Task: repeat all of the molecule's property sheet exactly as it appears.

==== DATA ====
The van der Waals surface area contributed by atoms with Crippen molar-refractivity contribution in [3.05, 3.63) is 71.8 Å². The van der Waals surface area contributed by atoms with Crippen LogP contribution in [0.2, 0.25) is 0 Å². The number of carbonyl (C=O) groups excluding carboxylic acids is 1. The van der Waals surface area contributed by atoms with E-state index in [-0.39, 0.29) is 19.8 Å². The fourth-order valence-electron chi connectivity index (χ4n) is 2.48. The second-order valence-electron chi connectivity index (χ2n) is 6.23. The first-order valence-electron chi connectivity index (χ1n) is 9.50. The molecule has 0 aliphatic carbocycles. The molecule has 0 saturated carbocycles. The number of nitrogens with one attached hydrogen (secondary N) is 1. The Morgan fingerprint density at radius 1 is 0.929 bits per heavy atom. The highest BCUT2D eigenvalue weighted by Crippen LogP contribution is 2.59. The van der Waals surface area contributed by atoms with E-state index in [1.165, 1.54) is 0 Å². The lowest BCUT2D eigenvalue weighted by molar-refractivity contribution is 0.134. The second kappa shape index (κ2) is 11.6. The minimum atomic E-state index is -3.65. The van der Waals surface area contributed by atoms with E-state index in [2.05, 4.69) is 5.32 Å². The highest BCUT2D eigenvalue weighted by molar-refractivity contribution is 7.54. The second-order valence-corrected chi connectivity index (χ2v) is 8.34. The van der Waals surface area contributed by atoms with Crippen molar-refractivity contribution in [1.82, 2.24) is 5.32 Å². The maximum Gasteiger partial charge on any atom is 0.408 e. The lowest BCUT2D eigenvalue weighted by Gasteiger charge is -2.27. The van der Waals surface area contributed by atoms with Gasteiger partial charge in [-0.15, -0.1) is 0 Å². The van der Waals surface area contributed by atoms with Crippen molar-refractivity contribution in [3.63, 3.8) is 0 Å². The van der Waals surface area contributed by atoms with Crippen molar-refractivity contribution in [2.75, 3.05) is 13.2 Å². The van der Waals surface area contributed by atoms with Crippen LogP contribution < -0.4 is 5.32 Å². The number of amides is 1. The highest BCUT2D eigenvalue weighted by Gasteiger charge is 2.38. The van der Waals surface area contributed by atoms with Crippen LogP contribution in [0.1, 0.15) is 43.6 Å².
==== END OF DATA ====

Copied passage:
The van der Waals surface area contributed by atoms with Crippen molar-refractivity contribution in [3.05, 3.63) is 71.8 Å². The van der Waals surface area contributed by atoms with Crippen LogP contribution in [0.2, 0.25) is 0 Å². The number of carbonyl (C=O) groups excluding carboxylic acids is 1. The van der Waals surface area contributed by atoms with E-state index in [-0.39, 0.29) is 19.8 Å². The fourth-order valence-electron chi connectivity index (χ4n) is 2.48. The second-order valence-electron chi connectivity index (χ2n) is 6.23. The first-order valence-electron chi connectivity index (χ1n) is 9.50. The molecule has 0 aliphatic carbocycles. The molecule has 0 saturated carbocycles. The number of nitrogens with one attached hydrogen (secondary N) is 1. The Morgan fingerprint density at radius 1 is 0.929 bits per heavy atom. The highest BCUT2D eigenvalue weighted by Crippen LogP contribution is 2.59. The van der Waals surface area contributed by atoms with E-state index in [1.165, 1.54) is 0 Å². The lowest BCUT2D eigenvalue weighted by molar-refractivity contribution is 0.134. The second kappa shape index (κ2) is 11.6. The minimum atomic E-state index is -3.65. The van der Waals surface area contributed by atoms with E-state index in [2.05, 4.69) is 5.32 Å². The highest BCUT2D eigenvalue weighted by molar-refractivity contribution is 7.54. The second-order valence-corrected chi connectivity index (χ2v) is 8.34. The van der Waals surface area contributed by atoms with Crippen molar-refractivity contribution in [1.82, 2.24) is 5.32 Å². The maximum Gasteiger partial charge on any atom is 0.408 e. The lowest BCUT2D eigenvalue weighted by Gasteiger charge is -2.27. The van der Waals surface area contributed by atoms with Gasteiger partial charge in [-0.15, -0.1) is 0 Å². The van der Waals surface area contributed by atoms with Crippen molar-refractivity contribution in [3.63, 3.8) is 0 Å². The van der Waals surface area contributed by atoms with Crippen molar-refractivity contribution in [2.75, 3.05) is 13.2 Å². The van der Waals surface area contributed by atoms with Crippen LogP contribution < -0.4 is 5.32 Å². The number of amides is 1. The highest BCUT2D eigenvalue weighted by Gasteiger charge is 2.38. The van der Waals surface area contributed by atoms with Crippen LogP contribution in [0.1, 0.15) is 43.6 Å².